The penultimate track on the EP is “Voyager”, keeping up with the theme of space felt throughout not only boygenius’s work, but also Phoebe Bridgers’s work in general. “Voyager” is complemented by fingerpicking on guitar with haunting humming from Lucy Dacus and Julien Baker in the opening as well as the background of the song.


The song is named after Voyager-1, the song even referencing a famous photo it took in 1990, “Pale Blue Dot”. This song, like “Afraid of Heights”, focuses on a complex relationship between two individuals. Bridgers’s point of view in this song feels almost insecure, with lines like “And I don’t mean to make it all about me,” and “And sometimes, you let me read your mind.” Bridgers takes it further, mentioning concerning behavior from her partner, “Then there are nights you say you don’t remember/ When you stepped on the gas and you asked if I’m ready to die,” and “You thought I’d never leave and I let you believe you were right.” She also mentions feeling alone and isolated, writing “But I never imagined a dot quite as pale or as blue.” 


The final line of the song is almost a call-back to Bridgers’s “Moon Song”, saying “You took it from me, but I would’ve given it to you,” echoing “And if I could give you the moon, I would give you the moon.” “Voyager” focuses on a relationship quickly turned toxic, how Bridgers is left grappling with how it ended. 


The final song on the rest is “Powers”. It’s different from the rest of, well, the rest. This one isn’t about a romantic relationship or friendship, but instead an origin story. Julien Baker uses comic book stereotypes to try to explain where she got her “Powers”, which I consider either her songwriting prowess or her career in general. “How did it start? Did I fall into a nuclear reactor?/ Crawl out with acid skin or somethin’ worse/ A hostile alien ambassador?/ Or am I simply another of the universe’s failed experiments?” The song goes on to describe what boygenius as a group is all about: this life is fleeting, and it’s worth living to see these fleeting moments of beauty. The final lyrics of “Powers” capture this perfectly: “Life flashin’ before the eye of whatever comes after/ The force of our impact, the fission/ The hum of our contact, the sound of our collisions.” Boygenius as a trio know their impact on their fans, and being labeled as “sad girl” music may not help get their message across, but they are aware that what they have is special, and they’re asking us to look before it’s gone.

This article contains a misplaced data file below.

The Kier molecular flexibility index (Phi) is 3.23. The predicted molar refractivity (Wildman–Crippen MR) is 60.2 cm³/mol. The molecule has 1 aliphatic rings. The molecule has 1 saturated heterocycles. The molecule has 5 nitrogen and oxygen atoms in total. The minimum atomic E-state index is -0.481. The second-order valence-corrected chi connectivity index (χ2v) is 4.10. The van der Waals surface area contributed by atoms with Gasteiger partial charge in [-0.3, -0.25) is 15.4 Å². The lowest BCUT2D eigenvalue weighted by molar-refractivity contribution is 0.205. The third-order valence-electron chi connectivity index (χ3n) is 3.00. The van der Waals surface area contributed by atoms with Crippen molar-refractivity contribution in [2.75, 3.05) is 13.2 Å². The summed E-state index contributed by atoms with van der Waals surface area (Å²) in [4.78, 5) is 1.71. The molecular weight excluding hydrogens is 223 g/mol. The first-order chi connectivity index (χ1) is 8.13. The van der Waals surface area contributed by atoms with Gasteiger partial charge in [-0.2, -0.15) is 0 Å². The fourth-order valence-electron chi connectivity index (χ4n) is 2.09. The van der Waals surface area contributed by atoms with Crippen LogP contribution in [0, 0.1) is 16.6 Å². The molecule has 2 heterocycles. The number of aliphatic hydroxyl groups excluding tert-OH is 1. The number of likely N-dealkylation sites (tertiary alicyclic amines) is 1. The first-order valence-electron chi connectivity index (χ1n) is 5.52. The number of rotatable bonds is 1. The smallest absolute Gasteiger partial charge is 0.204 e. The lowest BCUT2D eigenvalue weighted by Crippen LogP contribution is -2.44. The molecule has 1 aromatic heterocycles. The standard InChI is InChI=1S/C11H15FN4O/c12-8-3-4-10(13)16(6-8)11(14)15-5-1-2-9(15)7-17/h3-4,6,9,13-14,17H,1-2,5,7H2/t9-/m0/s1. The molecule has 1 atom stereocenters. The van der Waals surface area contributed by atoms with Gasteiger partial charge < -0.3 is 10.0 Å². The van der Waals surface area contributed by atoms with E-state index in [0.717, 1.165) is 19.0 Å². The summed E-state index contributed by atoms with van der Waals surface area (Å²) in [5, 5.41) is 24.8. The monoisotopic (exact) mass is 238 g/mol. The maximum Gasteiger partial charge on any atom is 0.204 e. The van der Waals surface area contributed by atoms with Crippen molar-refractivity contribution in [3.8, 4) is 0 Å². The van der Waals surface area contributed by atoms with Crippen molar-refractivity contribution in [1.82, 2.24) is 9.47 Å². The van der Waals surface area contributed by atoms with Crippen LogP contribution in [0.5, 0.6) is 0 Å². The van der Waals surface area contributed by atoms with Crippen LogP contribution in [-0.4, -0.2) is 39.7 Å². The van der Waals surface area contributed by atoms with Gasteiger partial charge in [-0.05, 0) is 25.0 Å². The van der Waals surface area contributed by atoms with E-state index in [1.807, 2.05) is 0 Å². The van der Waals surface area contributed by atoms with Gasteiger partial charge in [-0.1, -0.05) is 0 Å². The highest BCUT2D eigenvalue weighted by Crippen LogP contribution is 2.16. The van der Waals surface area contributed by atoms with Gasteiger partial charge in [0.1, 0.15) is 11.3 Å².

boygenius, like witnessing a comet, is a once in a lifetime occurrence. Their status as a supergroup is already a rarity in itself. Their discussions of mental health, love, longing, and self realization are songs that have defined my teenagehood. This EP feels like a goodbye, especially with the final lines and horns of “Powers”, and in a way it makes me feel like I’m saying goodbye to my elementary, middle, and high school self. I’m a senior now, and although it isn’t June yet, I feel as if the rest is the perfect goodbye to the last few years of my life. I hope this isn’t the end for boygenius, I’ll always take more with open arms, but if it is, it’s been one hell of a ride. 


Favorite Track: “Afraid of Heights”


Favorite Lyric: “The tail of a comet burned up in an instant, the destruction of matter/ There’s no object to be seen in the supercollider/ Just a light in the tunnel and whatever gets scattered.” from “Powers”


Final Rating:  9.5/10


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About the Contributors
Max Kersteter
Max Kersteter, Staff Writer
Max is a staff writer for The Navigator and a senior at Southwest who loves the holy trifecta: movies, music, and writing. When not writing (or even sometimes while writing), you can find them with their airpods in. You want music recommendations? Max has them, don’t be afraid to ask.
Charlie Greenwaldt
Charlie Greenwaldt, Staff Writer
Charlie is a freshman at Southwest High School and something about him is that he really likes soccer and plays on the Southwest team. When he is not playing or practicing soccer he likes to either draw or do something with friends. They usually go somewhere on our bikes since they can't drive yet--biking to places like Stillwater and St Paul and exploring the cities. This year he worked at the state fair at the Nordic Waffle booth and learned that it is not very fun to work. Something that he wants to achieve while at Southwest is to get a 4.0 or something close to that.